Other observers also documented that the great peregrine decline in the eastern United States occurred long before any DDT was present in the environment.16,17 In Canada peregrines were observed to be “reproducing normally” in the 1960s even though their tissues contained 30 times more DDT than did the tissues of the midwestern peregrines allegedly being extirpated by the chemical.18 And in Great Britain, in 1969, a three-year government study noted that the decline of peregrine falcons in Britain had ended in 1966 even though DDT levels were as abundant as ever. The British study concluded that “There is no close correlation between the decline in population of predatory birds, particularly the peregrine falcon and the sparrow hawk, and the use of DDT.”19

In addition, later research refuted the original studies that had pointed to DDT as a cause for eggshell thinning. After reassessing their findings using more modern methodology, Drs. Hickey and Anderson admitted that the egg extracts they had studied contained little or no DDT and said they were now pursuing PCBs, chemicals used as capacitor insulators, as the culprit.20

When carefully reviewed, Dr. Bitman’s study revealed that the quail in the study were fed a diet with a calcium content of only 0.56 percent (a normal quail diet consists of 2.7 percent calcium). Calcium deficiency is a known cause of thin eggshells.21–23 After much criticism, Bitman repeated the test, this time with sufficient calcium levels. The birds produced eggs without thinned shells.24

After many years of carefully controlled feeding experiments, Dr. M. L. Scott and associates of the Department of Poultry Science at Cornell University “found no tremors, no mortality, no thinning of eggshells and no interference with reproduction caused by levels of DDT which were as high as those reported to be present in most of the wild birds where ‘catastrophic’ decreases in shell quality and reproduction have been claimed.”23 In fact, thinning eggshells can have many causes, including season of the year, nutrition (in particular insufficient calcium, phosphorus, vitamin D, and manganese), temperature rise, type of soil, and breeding conditions (e.g., sunlight and crowding).25

In the years preceding the DDT ban, the National Academy of Sciences,26,27 the American Medical Association, the U.S. Surgeon General,28 the World Health Organization,29 and the Food and Agriculture Organizations of the United Nations30 had been among those who spoke out in support of the continued use of DDT as a disease fighter and crop protectant.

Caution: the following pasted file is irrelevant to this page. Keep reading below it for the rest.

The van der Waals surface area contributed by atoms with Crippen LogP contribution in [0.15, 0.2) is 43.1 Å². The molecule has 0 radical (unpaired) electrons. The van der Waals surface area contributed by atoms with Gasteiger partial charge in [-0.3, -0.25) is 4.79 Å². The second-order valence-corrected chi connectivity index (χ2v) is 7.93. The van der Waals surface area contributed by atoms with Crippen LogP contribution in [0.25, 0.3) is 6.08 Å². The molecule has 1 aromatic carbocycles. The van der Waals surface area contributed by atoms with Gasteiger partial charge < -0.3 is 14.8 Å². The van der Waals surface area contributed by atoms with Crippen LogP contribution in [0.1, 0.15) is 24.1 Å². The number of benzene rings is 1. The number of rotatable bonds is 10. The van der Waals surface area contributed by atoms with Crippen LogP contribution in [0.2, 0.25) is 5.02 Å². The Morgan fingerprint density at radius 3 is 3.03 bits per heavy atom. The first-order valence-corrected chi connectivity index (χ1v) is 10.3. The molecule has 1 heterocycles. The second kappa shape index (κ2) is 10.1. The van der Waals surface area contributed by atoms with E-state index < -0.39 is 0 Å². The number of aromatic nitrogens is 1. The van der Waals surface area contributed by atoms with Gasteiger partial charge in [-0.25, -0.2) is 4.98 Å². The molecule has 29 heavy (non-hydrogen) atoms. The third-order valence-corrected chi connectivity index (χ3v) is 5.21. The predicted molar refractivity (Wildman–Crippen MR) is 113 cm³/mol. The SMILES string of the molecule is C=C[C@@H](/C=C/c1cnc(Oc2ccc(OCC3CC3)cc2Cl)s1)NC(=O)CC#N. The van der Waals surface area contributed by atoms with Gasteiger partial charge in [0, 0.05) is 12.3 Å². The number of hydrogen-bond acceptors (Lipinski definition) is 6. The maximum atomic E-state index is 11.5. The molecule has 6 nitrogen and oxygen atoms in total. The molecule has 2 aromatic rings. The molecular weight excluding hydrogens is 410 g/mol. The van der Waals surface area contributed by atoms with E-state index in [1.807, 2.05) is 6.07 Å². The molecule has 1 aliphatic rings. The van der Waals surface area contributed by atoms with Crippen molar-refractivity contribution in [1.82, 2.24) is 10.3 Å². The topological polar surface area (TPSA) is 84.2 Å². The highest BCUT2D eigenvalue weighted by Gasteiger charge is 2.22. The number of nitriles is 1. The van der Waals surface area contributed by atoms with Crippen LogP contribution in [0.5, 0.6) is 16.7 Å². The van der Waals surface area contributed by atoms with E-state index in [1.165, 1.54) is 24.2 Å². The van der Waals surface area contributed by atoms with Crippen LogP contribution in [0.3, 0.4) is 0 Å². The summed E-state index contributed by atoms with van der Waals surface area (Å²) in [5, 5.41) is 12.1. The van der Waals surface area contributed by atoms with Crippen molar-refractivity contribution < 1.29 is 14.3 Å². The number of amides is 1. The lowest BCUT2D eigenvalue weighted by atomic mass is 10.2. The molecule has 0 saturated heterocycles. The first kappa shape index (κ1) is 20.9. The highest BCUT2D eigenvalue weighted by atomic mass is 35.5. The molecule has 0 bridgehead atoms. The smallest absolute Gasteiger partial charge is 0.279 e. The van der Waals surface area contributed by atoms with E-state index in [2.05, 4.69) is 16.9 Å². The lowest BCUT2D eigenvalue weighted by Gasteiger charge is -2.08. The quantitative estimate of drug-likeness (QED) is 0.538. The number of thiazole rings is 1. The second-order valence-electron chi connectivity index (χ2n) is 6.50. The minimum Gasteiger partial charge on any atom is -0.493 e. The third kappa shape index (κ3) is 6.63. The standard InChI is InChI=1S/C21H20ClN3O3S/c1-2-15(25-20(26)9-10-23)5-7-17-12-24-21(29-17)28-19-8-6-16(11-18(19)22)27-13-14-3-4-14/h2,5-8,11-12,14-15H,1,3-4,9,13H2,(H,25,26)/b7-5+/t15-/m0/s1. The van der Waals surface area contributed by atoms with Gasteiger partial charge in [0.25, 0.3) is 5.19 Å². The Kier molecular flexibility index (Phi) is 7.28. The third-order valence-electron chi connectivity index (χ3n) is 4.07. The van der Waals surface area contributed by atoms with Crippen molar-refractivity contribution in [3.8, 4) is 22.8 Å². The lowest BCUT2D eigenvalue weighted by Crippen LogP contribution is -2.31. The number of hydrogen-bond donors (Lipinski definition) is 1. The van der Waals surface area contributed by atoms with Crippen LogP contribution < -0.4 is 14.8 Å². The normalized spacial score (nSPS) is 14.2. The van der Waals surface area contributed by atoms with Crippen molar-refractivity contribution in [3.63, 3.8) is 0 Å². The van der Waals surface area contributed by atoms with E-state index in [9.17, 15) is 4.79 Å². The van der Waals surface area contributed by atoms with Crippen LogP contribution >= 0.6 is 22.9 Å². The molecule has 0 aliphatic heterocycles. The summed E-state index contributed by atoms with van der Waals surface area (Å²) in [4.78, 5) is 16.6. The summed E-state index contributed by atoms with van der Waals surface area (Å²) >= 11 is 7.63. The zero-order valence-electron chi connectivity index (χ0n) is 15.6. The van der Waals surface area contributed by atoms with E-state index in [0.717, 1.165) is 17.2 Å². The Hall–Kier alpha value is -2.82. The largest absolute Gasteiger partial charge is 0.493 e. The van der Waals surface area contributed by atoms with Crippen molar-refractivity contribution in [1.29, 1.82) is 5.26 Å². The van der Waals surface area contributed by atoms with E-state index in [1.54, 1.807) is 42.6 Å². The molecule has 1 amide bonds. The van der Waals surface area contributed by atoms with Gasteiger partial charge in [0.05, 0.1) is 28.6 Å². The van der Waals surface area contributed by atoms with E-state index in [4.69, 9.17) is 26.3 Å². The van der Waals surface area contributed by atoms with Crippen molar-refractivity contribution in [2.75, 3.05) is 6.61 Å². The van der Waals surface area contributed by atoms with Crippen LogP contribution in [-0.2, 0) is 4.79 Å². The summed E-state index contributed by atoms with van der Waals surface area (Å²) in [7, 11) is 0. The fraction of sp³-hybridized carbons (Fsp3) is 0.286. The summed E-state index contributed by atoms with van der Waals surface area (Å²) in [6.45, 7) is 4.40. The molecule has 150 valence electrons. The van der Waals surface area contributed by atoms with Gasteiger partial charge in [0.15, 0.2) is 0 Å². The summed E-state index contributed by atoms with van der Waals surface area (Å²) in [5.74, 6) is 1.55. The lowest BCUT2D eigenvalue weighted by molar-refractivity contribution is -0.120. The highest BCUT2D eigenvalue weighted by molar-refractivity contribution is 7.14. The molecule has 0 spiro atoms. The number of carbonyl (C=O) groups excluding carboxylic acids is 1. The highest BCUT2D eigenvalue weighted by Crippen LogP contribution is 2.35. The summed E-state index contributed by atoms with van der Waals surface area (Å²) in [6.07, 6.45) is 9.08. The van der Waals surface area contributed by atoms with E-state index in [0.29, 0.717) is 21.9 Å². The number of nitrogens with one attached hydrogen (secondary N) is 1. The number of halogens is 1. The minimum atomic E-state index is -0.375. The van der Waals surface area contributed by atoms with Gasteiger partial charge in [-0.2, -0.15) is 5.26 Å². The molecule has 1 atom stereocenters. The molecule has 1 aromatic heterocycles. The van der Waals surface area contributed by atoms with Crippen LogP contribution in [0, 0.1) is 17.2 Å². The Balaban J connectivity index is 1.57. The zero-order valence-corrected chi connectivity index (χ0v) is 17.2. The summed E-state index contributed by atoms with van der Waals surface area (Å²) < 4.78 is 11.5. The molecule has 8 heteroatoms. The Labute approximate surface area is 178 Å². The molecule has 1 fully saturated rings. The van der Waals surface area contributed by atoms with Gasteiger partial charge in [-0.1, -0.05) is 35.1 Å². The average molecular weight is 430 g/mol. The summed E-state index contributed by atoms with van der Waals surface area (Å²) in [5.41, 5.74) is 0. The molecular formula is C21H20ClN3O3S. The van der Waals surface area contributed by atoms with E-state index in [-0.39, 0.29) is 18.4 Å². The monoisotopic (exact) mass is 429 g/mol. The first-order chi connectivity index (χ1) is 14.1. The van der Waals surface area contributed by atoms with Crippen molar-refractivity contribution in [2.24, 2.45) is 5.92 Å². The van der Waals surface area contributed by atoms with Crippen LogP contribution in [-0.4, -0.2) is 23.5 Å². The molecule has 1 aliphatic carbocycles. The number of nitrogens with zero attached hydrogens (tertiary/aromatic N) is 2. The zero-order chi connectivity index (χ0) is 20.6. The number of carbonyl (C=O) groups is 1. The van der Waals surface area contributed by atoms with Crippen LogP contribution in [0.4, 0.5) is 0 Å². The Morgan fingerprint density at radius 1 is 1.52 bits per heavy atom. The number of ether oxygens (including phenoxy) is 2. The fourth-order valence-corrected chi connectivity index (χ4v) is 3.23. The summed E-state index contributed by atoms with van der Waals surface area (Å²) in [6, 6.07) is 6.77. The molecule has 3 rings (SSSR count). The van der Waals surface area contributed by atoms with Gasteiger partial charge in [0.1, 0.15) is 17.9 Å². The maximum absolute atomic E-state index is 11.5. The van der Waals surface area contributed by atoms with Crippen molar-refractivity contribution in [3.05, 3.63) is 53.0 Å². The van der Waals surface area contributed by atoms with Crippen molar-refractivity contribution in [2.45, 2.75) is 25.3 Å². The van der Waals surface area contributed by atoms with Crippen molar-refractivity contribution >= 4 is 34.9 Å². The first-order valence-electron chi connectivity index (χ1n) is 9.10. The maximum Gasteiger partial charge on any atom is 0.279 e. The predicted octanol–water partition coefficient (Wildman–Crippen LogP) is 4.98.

In 1971 authority over pesticides was transferred from the Department of Agriculture to the newly formed Environmental Protection Agency (EPA). In April 1972, after seven months of testimony, Judge Edmund Sweeney stated that “DDT is not a carcinogenic hazard to man. . . . The uses of DDT under the regulations involved here do not have a deleterious effect on freshwater fish, estuarine organisms, wild birds, or other wildlife. . . . The evidence in this proceeding supports the conclusion that there is a present need for the essential uses of DDT.”31

Two months later EPA head William Ruckelshaus—who had never attended a single day’s session in the seven months of EPA hearings, and who admittedly had not even read the transcript of the hearings— overturned Judge Sweeney’s decision. Ruckelshaus declared that DDT was a “potential human carcinogen” and banned it for virtually all uses.32


The ban on DDT was considered the first major victory for the environmentalist movement in the U.S. The effect of the ban in other nations was less salutary, however. In Ceylon (now Sri Lanka) DDT spraying had reduced malaria cases from 2.8 million in 1948 to 17 in 1963. After spraying was stopped in 1964, malaria cases began to rise again and reached 2.5 million in 1969.33 The same pattern was repeated in many other tropical— and usually impoverished—regions of the world. In Zanzibar the prevalence of malaria among the populace dropped from 70 percent in 1958 to 5 percent in 1964. By 1984 it was back up to between 50 and 60 percent. The chief malaria expert for the U.S. Agency for International Development said that malaria would have been 98 percent eradicated had DDT continued to be used.34

In addition, from 1960 to 1974 WHO screened about 2,000 compounds for use as antimalarial insecticides. Only 30 were judged promising enough to warrant field trials. WHO found that none of those compounds had the persistence of DDT or was as safe as DDT. (Insecticides such as malathion and carbaryl, which are much more toxic than DDT, were used instead.) And—a very important factor for malaria control in less developed countries—all of the substitutes were considerably more expensive than DDT.35

[Insertion: See the human toll of not using DDT here. Ends.]

And what of the charges leveled against DDT? A 1978 National Cancer Institute report concluded—after two years of testing on several different strains of cancer-prone mice and rats—that DDT was not carcino-genic.36 As for the DDT-caused eggshell thinning, it is unclear whether it did, in fact, occur and, if it did, whether the thinning was caused by DDT, by mercury, by PCBs, or by the effects of human encroachment.16,37 And as recently as 1998 researchers reported that thrush eggshells in Great Britain had been thinning at a steady rate 47 years before DDT hit the market; the researchers placed the blame on the early consequences of industrialization.38